Microsoft says it hopes to patch the hole in its Domain Name System Server—which is now leaving vulnerable PCs open to a worm attack—by “no later” than Patch Tuesday in May.
Microsoft teams are working around the world and around the clock to get a fix out for the May 8 security bulletin release, the MSRC’s Christopher Budd wrote in the security center’s blog on Tuesday night.
Budd said that Microsoft teams are now developing and testing 133 separate updates, including one in every language for every currently supported version of Windows servers.
“Each of these has to be tested to ensure they effectively protect against the vulnerability,” Budd said. “Because DNS is a critical part of the networking infrastructure, they also have to be tested to ensure that changes introduced by the updates don’t pose a greater risk than the security issue we’re addressing.”
Microsoft has updated its Windows Live Safety Scanner and Windows Live One Care overnight to protect customers from attack. As part of the company’s SSIRP (Software Security Incident Response Process) the company has also fed information to MSRA partners so their products can better protect customers. Microsoft has also been working with its partners in the Global Infrastructure Alliance for Internet Safety (GIAIS) program to stem the spread of attacks.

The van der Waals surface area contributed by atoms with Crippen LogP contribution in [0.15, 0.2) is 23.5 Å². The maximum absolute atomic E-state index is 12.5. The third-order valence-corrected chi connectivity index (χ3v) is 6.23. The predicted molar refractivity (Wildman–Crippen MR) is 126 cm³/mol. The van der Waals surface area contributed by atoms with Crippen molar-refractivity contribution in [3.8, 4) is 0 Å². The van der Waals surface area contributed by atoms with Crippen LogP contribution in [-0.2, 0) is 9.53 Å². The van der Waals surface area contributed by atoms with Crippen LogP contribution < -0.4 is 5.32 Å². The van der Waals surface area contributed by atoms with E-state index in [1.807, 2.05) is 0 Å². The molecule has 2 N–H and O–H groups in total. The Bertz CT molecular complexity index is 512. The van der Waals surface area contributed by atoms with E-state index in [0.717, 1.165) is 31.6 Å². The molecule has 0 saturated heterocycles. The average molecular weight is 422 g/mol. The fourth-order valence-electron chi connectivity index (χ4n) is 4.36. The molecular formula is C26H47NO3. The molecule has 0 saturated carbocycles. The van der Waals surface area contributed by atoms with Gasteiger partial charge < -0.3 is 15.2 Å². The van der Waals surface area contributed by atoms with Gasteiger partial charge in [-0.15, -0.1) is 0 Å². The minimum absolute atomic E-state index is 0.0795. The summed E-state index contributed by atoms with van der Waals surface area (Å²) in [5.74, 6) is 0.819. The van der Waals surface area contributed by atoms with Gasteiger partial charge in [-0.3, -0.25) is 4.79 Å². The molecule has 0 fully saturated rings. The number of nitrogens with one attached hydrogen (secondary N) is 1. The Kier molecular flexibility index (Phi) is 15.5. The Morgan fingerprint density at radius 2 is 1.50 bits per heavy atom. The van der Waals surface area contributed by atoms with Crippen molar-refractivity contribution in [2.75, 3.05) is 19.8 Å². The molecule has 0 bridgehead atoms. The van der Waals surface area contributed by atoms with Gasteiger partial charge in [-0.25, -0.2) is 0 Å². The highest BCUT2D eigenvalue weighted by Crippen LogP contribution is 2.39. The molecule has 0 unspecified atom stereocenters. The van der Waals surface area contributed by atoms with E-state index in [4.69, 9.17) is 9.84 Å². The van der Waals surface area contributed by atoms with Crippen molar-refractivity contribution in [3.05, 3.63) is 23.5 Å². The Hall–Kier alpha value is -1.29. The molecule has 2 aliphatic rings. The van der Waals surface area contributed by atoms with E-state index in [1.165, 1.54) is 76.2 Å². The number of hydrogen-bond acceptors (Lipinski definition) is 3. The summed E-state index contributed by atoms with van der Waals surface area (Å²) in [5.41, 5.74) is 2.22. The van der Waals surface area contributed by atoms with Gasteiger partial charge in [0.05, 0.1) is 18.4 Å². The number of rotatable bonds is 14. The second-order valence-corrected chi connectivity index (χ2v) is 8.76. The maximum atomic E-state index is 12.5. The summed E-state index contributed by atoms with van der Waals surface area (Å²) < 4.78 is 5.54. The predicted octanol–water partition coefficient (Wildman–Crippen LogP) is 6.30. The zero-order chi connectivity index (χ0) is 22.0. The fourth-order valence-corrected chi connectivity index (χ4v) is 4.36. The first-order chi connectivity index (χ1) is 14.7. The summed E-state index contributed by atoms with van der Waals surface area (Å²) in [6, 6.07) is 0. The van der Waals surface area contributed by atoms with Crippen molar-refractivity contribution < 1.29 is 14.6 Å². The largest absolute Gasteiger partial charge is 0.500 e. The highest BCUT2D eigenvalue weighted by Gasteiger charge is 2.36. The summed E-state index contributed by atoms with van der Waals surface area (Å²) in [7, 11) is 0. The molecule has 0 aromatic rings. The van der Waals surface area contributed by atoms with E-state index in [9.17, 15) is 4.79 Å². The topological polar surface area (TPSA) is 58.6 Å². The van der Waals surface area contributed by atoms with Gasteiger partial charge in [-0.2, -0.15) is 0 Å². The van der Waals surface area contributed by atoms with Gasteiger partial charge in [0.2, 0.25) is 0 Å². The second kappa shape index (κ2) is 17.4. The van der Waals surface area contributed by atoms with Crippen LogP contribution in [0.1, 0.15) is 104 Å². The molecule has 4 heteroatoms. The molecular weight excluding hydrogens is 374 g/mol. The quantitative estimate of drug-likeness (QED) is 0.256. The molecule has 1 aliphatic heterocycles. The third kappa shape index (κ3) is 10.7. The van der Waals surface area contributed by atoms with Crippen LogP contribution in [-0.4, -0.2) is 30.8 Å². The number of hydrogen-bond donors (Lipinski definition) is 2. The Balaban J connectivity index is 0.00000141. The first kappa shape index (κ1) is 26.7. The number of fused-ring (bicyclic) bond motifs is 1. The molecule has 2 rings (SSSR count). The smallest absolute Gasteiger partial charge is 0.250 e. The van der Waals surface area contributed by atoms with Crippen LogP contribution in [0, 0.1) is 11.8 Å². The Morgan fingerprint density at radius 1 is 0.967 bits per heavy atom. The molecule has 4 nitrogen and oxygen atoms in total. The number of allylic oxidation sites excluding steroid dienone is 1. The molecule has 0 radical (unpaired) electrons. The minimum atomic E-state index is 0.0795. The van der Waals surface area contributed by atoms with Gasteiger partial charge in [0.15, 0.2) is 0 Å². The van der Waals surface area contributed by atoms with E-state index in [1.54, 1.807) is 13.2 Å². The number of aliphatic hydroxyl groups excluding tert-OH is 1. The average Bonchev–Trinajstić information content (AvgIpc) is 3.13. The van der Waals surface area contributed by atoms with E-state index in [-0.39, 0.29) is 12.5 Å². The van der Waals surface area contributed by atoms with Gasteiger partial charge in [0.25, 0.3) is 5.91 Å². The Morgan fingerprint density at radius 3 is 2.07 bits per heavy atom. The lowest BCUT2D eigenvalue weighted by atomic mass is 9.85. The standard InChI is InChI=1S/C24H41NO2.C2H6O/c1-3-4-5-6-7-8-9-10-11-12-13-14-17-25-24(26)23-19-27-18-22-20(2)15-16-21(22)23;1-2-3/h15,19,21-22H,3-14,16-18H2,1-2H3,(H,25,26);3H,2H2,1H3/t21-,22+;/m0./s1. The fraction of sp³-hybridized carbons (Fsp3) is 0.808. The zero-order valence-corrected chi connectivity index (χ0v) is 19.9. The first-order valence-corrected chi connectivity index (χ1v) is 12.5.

Budd also said that Microsoft has been working through the night with its MSRA (Microsoft Security Response Alliance) partners and so far has not seen widespread attacks.
However, he said, the zero-day vulnerability, which was discovered last week, and the subsequent attacks—which culminated in the launch of a worm attack mere days after Microsoft first noted exploits of the flaw—constitute a “developing situation” that could impact the status of Microsoft’s patching and testing process, Budd said.
Microsoft is yet again urging users to deploy workarounds presented in its security advisory, saying that the workarounds are an effective protection against the attacks seen to date. In particular the company wants users to evaluate the key workaround and to make sure they’re using the latest signatures for their security protection products.